Romans 11:3-4 says, “Do you not know what the Scripture says of Elijah, how he appeals to God against Israel? “Lord, they have killed your prophets, they have demolished your altars, and I alone am left, and they seek my life.” But what is God's reply to him? “I have kept for myself seven thousand men who have not bowed the knee to Baal.””

The truth is that we are unknowledgeable about many things, however, we can trust in God because he is a good God. We can even deduce from scripture that God relents, is long suffering and even more merciful than we deserve, if not, none of us would be here. The only instant when a bad thing happened to a good person, was when Jesus (the only sinless person born of a woman) was crucified on the cross for our sakes.

“For our sake he made him to be sin who knew no sin, so that in him we might become the righteousness of God.” (2 Corinthians 5:21). This was a total act of love from God, as John 3:16 tells us, which even more fascinates me, as it was Jesus himself speaking.

So, what do we do when we are faced with difficulties? We continue to set our hope on the things that are eternal. The bible teaches us that this life isn’t all that there is. Contrary to popular opinion, you don’t only live once. 2 Corinthians 4:17- 18 (NLT) says, “For our present troubles are small and won’t last very long. Yet they produce for us a glory that vastly outweighs them and will last forever! So we don’t look at the troubles we can see now; rather, we fix our gaze on things that cannot be seen. For the things we see now will soon be gone, but the things we cannot see will last forever.”

God who is the Most High, isn’t getting a some type of high from when we go through trials. God sometimes allows us to experience certain things to refine us, grow us, and to teach us something as I have mentioned in previous articles, using this same example below found in 2 Corinthians 1:8-10.

“For we do not want you to be unaware, brothers, of the affliction we experienced in Asia. For we were so utterly burdened beyond our strength that we despaired of life itself. Indeed, we felt that we had received the sentence of death. But that was to make us rely not on ourselves but on God who raises the dead. He delivered us from such a deadly peril, and he will deliver us. On him we have set our hope that he will deliver us again.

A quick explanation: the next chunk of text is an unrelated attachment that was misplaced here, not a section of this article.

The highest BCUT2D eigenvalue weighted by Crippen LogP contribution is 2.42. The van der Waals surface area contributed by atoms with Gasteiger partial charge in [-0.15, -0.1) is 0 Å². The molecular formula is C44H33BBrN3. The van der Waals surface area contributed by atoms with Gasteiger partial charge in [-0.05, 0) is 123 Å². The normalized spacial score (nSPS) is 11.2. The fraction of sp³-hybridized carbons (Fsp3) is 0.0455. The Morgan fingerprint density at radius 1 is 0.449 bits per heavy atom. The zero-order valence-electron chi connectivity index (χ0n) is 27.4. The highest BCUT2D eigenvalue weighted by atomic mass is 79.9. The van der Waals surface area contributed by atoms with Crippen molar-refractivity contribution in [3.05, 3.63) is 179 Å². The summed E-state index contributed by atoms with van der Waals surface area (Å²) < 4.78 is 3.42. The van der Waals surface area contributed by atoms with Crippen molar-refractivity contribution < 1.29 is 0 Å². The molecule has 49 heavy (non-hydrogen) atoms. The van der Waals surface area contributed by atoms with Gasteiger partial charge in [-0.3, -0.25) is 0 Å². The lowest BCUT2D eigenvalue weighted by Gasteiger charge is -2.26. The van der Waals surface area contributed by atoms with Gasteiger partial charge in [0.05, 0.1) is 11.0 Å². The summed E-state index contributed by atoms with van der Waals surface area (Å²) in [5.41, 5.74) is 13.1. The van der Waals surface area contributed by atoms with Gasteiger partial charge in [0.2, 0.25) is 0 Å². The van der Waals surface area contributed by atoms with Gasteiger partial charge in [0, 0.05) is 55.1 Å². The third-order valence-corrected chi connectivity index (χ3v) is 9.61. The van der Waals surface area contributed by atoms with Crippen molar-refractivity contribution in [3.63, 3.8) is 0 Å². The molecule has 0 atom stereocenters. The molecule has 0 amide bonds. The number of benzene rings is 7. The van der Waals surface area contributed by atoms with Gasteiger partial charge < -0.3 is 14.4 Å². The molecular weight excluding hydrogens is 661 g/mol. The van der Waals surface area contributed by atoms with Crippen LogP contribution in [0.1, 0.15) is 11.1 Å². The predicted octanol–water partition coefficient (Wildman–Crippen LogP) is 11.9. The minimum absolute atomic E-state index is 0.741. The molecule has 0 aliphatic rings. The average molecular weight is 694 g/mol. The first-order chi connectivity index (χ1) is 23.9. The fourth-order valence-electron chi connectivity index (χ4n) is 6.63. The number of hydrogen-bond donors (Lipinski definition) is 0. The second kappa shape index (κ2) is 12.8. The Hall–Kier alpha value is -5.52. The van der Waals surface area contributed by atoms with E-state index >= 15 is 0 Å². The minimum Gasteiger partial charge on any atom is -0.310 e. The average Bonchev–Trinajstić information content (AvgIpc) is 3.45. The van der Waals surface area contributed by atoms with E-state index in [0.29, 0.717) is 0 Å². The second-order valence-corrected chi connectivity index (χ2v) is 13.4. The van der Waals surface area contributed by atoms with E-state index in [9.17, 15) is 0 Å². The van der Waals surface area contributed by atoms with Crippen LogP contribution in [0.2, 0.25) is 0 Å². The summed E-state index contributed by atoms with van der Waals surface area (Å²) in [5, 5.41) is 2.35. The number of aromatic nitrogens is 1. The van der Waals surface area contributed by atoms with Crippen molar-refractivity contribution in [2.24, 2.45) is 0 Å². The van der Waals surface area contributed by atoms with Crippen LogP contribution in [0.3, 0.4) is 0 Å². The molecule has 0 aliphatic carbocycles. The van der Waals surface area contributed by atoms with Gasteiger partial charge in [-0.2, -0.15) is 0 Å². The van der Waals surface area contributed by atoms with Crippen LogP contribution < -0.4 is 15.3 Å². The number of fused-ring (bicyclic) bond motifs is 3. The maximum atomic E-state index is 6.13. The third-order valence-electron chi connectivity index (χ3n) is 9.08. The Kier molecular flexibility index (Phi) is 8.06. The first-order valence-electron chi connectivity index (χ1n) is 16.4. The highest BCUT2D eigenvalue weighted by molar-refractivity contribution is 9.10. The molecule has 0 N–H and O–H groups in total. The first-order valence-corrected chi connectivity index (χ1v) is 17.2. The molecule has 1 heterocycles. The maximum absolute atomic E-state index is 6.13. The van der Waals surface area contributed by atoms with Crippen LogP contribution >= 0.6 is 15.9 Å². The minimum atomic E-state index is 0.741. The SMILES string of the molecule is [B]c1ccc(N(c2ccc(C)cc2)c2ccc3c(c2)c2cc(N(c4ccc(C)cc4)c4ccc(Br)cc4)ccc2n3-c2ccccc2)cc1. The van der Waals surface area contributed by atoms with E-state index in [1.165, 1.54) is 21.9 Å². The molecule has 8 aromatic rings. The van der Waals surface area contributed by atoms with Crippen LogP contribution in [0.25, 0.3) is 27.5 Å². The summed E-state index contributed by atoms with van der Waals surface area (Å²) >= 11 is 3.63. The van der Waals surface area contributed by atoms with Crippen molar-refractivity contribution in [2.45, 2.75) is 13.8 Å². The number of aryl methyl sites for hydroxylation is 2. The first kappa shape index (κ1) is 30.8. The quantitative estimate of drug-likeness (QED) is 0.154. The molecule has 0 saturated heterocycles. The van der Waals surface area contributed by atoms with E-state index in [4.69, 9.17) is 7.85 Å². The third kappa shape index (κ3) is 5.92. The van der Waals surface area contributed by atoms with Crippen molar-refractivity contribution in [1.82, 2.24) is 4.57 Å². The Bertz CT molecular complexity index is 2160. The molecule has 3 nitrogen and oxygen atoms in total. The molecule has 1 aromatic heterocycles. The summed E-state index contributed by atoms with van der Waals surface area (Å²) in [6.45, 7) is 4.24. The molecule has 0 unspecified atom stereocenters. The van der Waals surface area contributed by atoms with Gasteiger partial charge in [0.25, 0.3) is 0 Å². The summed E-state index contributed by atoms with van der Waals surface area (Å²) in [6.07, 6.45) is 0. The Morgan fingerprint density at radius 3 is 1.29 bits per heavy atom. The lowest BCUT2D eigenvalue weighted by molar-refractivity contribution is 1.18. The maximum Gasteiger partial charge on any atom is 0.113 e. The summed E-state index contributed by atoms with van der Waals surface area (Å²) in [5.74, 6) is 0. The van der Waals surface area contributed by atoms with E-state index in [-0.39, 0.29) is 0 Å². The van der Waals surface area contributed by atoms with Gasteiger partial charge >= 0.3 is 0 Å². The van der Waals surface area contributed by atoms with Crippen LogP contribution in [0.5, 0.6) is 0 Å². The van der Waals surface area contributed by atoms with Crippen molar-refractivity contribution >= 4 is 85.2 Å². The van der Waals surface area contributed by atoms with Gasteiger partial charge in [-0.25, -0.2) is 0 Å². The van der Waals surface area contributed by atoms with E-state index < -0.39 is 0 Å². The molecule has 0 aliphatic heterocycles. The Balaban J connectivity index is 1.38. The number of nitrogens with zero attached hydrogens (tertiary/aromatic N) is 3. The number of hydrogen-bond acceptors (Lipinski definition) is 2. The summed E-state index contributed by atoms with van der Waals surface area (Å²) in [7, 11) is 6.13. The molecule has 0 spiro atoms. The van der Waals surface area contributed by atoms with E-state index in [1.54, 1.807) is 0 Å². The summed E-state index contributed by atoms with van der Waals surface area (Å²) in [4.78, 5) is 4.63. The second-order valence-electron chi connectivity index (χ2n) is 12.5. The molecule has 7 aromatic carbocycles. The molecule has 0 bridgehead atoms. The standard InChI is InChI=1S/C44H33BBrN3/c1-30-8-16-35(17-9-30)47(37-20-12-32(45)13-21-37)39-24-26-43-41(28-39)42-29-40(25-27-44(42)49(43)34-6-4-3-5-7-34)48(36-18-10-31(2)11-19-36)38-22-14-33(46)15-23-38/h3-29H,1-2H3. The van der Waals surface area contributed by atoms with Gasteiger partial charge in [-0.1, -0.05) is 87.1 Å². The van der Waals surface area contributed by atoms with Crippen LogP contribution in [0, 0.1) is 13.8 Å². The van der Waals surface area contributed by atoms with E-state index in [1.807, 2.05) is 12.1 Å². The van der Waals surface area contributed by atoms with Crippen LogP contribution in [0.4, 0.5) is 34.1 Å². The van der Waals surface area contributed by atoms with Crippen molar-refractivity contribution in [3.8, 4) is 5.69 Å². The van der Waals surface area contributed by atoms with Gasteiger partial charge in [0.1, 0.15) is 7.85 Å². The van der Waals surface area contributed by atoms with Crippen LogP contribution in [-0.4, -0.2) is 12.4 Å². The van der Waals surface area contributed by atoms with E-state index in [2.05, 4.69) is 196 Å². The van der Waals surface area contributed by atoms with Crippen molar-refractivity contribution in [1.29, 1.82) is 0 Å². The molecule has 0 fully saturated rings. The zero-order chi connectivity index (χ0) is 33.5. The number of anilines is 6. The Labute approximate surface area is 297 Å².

The apostles didn’t go through this life altering experience because God just wanted a good laugh, or that he wanted to see them suffer. It says that it was to make them not to rely on themselves. Perhaps they began to believe that the assignment God had given them, they could accomplish by their own strength and authority, as such, God used that trial to redirect their focus. Scripture says that God is right there with us as we experience life’s difficulties. He is there to comfort us, to strengthen us and even to deliver us, just as he delivered the apostles.

So, while we may not be able to produce a thesis as to why God allows certain things to happen the way they do, because we are not all knowing, we should remember that we live in a sinful and evil world because of the fall. But God in his great mercy has chosen us (not because of our righteousness) but because of the righteousness of Christ, the one who willingly gave his life for us so we can have this access to him while we patiently await his return.

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Images used in this article are courtesy of Unsplash